The heightened fear and anxiety that COVID-19 is causing people worldwide brings vulnerable targets for cyber hackers, says David Simpson, a professor at the Pamplin College of Business at Virginia Tech.
"We are living in a heightened time of cyber risk. Cyber criminals will take advantage of public fear and due diligence health measures to generate coronavirus themed phishing attacks. We should be aware of unsolicited COVID-19 emails with specious links or attachments," says Simpson, a retired U.S. Navy admiral who previously served as chief of the Federal Communications Commission's Public Safety and Homeland Security Bureau.
In addition to scams that prey on people's fear — the uncertainty and doubt regarding their own health — Simpson explains that the increased utilization of voice, video, and data to replace in-person contact will open new threat vectors.
As many organizations shift to remote work environments, Simpson offers the following tips to avoid online scams.
- Employees working from home for the first time will potentially use PCs, laptops, tablets, and smartphones that are not protected to the same level as workplace devices. Consider using additional risk reduction measures like document and file encryption, VPNs, regular scanning, and other best practices to lower the potential for business intellectual property or financial theft.
- The use of company credit cards to replace more rigorous financial office processes can expose business accounts. Employers should work with their banks and credit card companies to reduce exposure and limit potential losses should an ad-hoc process compromise account information.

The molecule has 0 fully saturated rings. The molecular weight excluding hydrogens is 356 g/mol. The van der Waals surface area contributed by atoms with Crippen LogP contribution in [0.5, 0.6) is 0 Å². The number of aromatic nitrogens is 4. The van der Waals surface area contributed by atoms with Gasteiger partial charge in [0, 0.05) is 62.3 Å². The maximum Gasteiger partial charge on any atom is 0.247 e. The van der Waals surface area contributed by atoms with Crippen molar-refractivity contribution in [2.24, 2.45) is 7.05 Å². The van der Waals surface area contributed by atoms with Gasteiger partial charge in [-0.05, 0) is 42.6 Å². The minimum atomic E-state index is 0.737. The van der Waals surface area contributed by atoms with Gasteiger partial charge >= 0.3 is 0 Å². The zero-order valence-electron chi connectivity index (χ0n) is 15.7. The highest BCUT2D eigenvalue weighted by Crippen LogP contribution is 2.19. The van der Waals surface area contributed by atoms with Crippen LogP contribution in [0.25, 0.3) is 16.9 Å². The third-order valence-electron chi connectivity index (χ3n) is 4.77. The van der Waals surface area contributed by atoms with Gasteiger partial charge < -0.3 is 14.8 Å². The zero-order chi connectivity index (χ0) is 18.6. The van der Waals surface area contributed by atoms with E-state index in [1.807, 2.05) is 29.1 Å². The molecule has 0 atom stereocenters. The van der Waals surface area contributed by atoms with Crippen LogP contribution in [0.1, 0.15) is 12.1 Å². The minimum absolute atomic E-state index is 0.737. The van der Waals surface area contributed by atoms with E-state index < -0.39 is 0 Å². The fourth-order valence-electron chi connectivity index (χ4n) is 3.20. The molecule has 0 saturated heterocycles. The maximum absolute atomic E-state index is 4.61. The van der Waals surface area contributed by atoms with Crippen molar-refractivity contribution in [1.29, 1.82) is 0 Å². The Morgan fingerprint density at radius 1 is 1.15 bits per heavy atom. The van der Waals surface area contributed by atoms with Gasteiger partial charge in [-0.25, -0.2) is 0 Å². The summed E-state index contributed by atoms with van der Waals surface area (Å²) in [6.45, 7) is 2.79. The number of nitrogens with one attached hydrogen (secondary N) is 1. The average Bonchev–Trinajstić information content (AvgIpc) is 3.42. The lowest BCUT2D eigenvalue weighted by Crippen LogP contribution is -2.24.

- Time and attendance programs for employees that don't normally work from home are commonly exploited. Employees want to and think they are doing the right thing to document their time, but they can be directed to a false site and ultimately fooled into sharing credentials that incrementally lead to more sensitive accounts.
- Increased network traffic from massive telework can lead to network disruptions. Employee attempts at workarounds can incorrectly set up VPNs or not recognize traffic re-direct attacks. Distributed denial of service attacks can not only shutdown work functions but can also lead to less secure workarounds.
- Companies should take steps to ensure their employees know where to call when suspicious events occur, staff up to handle non-standard help desk issues and err on the side of caution for IT environments they have little control over.
- Organizations that were used to getting 'in-person' permission to do something are now implementing new approval processes that could be susceptible to man-in-the-middle attacks. They should be thinking about multi-factor authentication for newly established ad-hoc practices.
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